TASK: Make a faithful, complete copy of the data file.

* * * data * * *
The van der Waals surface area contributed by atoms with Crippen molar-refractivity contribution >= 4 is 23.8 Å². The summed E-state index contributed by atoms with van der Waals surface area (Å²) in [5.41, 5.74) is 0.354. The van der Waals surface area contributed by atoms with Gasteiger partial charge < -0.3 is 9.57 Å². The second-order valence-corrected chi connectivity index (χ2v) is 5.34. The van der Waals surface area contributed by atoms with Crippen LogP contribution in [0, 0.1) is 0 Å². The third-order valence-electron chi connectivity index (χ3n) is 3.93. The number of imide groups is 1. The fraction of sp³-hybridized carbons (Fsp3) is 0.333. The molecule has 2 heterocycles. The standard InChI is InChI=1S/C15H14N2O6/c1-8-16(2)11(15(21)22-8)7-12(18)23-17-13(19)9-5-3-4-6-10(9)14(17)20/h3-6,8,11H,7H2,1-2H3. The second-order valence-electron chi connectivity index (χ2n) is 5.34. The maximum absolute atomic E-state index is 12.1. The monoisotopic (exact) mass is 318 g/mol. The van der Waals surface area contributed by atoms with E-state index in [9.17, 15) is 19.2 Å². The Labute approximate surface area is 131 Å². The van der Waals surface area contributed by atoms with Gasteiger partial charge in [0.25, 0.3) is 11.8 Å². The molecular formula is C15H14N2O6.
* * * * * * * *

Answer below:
The van der Waals surface area contributed by atoms with Crippen molar-refractivity contribution >= 4 is 23.8 Å². The summed E-state index contributed by atoms with van der Waals surface area (Å²) in [5.41, 5.74) is 0.354. The van der Waals surface area contributed by atoms with Gasteiger partial charge < -0.3 is 9.57 Å². The second-order valence-corrected chi connectivity index (χ2v) is 5.34. The van der Waals surface area contributed by atoms with Crippen LogP contribution in [0, 0.1) is 0 Å². The third-order valence-electron chi connectivity index (χ3n) is 3.93. The number of imide groups is 1. The fraction of sp³-hybridized carbons (Fsp3) is 0.333. The molecule has 2 heterocycles. The standard InChI is InChI=1S/C15H14N2O6/c1-8-16(2)11(15(21)22-8)7-12(18)23-17-13(19)9-5-3-4-6-10(9)14(17)20/h3-6,8,11H,7H2,1-2H3. The second-order valence-electron chi connectivity index (χ2n) is 5.34. The maximum absolute atomic E-state index is 12.1. The monoisotopic (exact) mass is 318 g/mol. The van der Waals surface area contributed by atoms with E-state index in [9.17, 15) is 19.2 Å². The Labute approximate surface area is 131 Å². The van der Waals surface area contributed by atoms with Gasteiger partial charge in [0.25, 0.3) is 11.8 Å². The molecular formula is C15H14N2O6.